Key State Roles
Increase and Improve Targeting of Resources
Lack of money is often one of the largest obstacles to the development of new affordable homes. States can help address this shortfall by generating new resources and better allocating existing funds.
Among other strategies, states have generated new funds for affordable homes through housing trust funds, bond issues for affordable homes, and increased use of the 4 percent tax credit. Sometimes, funds are distributed directly to developers by the appropriate state agency. In other cases, the funds are distributed indirectly through allocations to municipalities. (Click here to learn more about the state role in offering incentives to localities and developers.) States also administer awards from the Low-Income Housing Tax Credit program, HUD block grants (HOME and CDBG), and other federal resources (such as Section 8 vouchers).
The state agencies that administer state and federal housing programs often have considerable discretion in determining how to prioritize allocation of program benefits. Low-income housing tax credits, for example, are made available through the Internal Revenue Service but administered at the state level, with projects selected on the basis of whether they meet objectives specified in the state's Qualified Allocation Plan. Similarly, states can distribute their allocation of HOME and CDBG funds among a variety of approved activities as detailed in their HUD-approved Consolidated Plans.
By reviewing their policies for allocating funds within new and existing programs – and across all the programs to ensure they are well-coordinated – states can maximize the utility of these resources and ensure special consideration for activities that address identified housing challenges and shortfalls.
For example, in most states, significant numbers of federally assisted housing developments are reaching the end of their required affordability periods, placing these valuable affordable housing opportunities in jeopardy. To address this issue, 46 states prioritize the preservation of existing affordable homes in their Qualified Allocation Plans for Low-Income Housing Tax Credits, either by setting aside a segment of 9 percent tax credits for preservation or by awarding additional points for preservation-related projects. A smaller number of states have made a major push to use 4 percent tax credits for preservation by reserving multifamily bond cap (under the state's allocation of private activity bond cap) for preservation.
- With passage of the William E. Sadowski Affordable Housing Act [PDF], the Florida Legislature increased the state's real estate transfer tax and dedicated a portion of the revenue to a new housing trust fund. The fund is administered by the state's housing finance agency, which distributes 69 percent of the revenue to municipalities according to population-based formula and retains the balance to address statewide housing issues.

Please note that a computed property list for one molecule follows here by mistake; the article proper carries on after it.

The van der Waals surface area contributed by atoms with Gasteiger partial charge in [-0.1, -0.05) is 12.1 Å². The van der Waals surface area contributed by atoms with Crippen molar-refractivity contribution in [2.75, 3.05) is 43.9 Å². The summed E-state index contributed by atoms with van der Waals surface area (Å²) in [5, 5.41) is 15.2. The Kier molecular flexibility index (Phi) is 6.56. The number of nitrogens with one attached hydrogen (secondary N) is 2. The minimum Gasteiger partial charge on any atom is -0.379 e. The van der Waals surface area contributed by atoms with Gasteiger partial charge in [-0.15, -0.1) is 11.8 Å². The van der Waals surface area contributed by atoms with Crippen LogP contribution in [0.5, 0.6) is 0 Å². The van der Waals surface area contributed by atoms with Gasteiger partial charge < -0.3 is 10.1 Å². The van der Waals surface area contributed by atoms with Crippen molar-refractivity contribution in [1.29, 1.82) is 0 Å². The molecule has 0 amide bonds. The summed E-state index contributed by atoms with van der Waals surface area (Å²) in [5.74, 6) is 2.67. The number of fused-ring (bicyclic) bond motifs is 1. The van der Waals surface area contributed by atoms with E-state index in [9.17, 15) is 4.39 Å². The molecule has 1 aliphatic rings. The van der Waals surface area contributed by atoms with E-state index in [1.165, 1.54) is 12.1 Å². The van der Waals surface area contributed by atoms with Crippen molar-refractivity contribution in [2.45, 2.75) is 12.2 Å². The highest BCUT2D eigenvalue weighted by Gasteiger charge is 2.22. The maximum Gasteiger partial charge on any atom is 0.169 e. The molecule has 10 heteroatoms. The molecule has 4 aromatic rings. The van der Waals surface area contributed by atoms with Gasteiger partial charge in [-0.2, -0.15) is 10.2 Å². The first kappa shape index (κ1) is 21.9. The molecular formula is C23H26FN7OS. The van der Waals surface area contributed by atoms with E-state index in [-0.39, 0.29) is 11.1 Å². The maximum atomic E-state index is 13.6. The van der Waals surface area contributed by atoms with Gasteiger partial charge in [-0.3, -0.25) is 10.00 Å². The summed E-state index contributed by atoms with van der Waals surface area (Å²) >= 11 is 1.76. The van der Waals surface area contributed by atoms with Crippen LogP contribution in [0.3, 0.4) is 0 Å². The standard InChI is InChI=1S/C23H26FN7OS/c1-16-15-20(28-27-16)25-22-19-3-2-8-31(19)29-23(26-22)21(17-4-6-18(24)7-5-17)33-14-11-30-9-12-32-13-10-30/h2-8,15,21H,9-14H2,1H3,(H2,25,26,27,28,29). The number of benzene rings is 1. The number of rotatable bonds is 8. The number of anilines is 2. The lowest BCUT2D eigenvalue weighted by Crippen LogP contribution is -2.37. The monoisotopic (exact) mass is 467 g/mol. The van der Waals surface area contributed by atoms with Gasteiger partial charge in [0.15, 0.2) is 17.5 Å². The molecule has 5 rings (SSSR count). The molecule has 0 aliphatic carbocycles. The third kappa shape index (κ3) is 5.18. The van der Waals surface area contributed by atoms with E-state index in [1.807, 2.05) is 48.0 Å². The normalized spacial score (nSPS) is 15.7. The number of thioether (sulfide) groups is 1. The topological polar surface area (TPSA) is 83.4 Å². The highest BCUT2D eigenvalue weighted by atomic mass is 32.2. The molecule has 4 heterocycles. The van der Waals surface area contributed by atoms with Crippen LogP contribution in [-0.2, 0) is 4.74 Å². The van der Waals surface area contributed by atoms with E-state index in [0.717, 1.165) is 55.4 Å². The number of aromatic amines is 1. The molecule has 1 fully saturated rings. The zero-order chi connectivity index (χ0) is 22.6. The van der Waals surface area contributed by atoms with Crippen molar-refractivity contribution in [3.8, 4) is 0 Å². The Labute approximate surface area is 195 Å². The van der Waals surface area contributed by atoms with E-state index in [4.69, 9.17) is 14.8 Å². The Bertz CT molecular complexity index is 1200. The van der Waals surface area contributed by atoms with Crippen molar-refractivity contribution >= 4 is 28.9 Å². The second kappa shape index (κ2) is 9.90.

- In 2002, California voters approved Proposition 46, which authorizes the issue of more than $2 billion in general obligation bonds to fund numerous affordable housing programs. The bulk of the proceeds are allocated to multifamily housing programs, in particular through low-interest loans used to finance construction of new rental homes.
- Through the Illinois Affordable Housing Tax Credit Program, for every dollar that corporations and individuals contribute to approved affordable housing developments or invest in employer-assisted housing programs, they receive a 50-cent tax credit on state income tax liability.
- The 4 percent low-income housing tax credit is an underutilized federal source of funding for affordable housing, available for any qualified rental housing development funded with tax-exempt private-activity bonds. While 4 percent credits generally need to be supplemented with other resources to complete the financing package for affordable homes – one of the principal reasons they are underutilized – states that do not take maximum advantage of 4 percent credits leave millions in federal dollars on the table.
State strategies for expanding utilization of 4 percent tax credits include: (a) specifically reserving a portion of private activity bond cap for multifamily housing, as they do in Arkansas, Kentucky, Maine and New Hampshire; (b) increasing the amount of private activity bond cap allocated to rental housing (this is the only use of bond cap that allows states to claim the 4 percent tax credits); (c) helping to package smaller projects together in a single bond issue, as they do in Ohio, to spread out high origination costs among more properties; and (d) actively soliciting applications for tax-exempt financing that qualifies for the 4 percent credits.
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